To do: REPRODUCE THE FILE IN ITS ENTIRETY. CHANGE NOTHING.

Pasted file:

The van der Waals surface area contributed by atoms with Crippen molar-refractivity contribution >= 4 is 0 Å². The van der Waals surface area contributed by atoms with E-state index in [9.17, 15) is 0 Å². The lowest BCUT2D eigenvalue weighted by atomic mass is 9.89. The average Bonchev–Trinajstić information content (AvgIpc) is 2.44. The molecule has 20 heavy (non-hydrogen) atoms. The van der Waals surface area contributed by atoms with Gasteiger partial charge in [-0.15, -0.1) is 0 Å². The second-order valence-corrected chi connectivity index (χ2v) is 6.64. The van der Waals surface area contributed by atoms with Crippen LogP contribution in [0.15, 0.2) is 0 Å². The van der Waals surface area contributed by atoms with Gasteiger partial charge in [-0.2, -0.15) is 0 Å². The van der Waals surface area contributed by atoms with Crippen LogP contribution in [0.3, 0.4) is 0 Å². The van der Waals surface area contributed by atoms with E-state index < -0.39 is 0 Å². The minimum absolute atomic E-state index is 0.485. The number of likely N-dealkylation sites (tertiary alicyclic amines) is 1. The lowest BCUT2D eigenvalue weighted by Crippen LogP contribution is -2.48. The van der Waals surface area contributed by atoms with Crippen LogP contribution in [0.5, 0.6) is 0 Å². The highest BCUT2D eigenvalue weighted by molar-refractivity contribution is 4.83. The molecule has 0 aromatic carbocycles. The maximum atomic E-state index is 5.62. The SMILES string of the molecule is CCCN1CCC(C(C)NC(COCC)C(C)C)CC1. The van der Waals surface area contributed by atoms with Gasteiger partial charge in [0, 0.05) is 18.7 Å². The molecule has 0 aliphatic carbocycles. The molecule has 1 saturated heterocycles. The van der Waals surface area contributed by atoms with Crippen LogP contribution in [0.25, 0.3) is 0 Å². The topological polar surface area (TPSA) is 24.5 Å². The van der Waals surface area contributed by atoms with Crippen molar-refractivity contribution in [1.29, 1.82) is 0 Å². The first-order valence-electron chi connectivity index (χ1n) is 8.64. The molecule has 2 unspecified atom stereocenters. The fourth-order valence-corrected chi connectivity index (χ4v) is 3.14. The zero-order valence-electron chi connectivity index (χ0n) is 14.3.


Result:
The van der Waals surface area contributed by atoms with Crippen molar-refractivity contribution >= 4 is 0 Å². The van der Waals surface area contributed by atoms with E-state index in [9.17, 15) is 0 Å². The lowest BCUT2D eigenvalue weighted by atomic mass is 9.89. The average Bonchev–Trinajstić information content (AvgIpc) is 2.44. The molecule has 20 heavy (non-hydrogen) atoms. The van der Waals surface area contributed by atoms with Gasteiger partial charge in [-0.15, -0.1) is 0 Å². The second-order valence-corrected chi connectivity index (χ2v) is 6.64. The van der Waals surface area contributed by atoms with Crippen LogP contribution in [0.15, 0.2) is 0 Å². The van der Waals surface area contributed by atoms with Gasteiger partial charge in [-0.2, -0.15) is 0 Å². The van der Waals surface area contributed by atoms with Crippen LogP contribution in [0.3, 0.4) is 0 Å². The van der Waals surface area contributed by atoms with E-state index < -0.39 is 0 Å². The minimum absolute atomic E-state index is 0.485. The number of likely N-dealkylation sites (tertiary alicyclic amines) is 1. The lowest BCUT2D eigenvalue weighted by Crippen LogP contribution is -2.48. The van der Waals surface area contributed by atoms with Crippen LogP contribution in [0.5, 0.6) is 0 Å². The highest BCUT2D eigenvalue weighted by molar-refractivity contribution is 4.83. The molecule has 0 aromatic carbocycles. The maximum atomic E-state index is 5.62. The SMILES string of the molecule is CCCN1CCC(C(C)NC(COCC)C(C)C)CC1. The van der Waals surface area contributed by atoms with Gasteiger partial charge in [0, 0.05) is 18.7 Å². The molecule has 0 aliphatic carbocycles. The molecule has 1 saturated heterocycles. The van der Waals surface area contributed by atoms with Crippen LogP contribution in [0.25, 0.3) is 0 Å². The topological polar surface area (TPSA) is 24.5 Å². The van der Waals surface area contributed by atoms with Crippen molar-refractivity contribution in [1.29, 1.82) is 0 Å². The first-order valence-electron chi connectivity index (χ1n) is 8.64. The molecule has 2 unspecified atom stereocenters. The fourth-order valence-corrected chi connectivity index (χ4v) is 3.14. The zero-order valence-electron chi connectivity index (χ0n) is 14.3.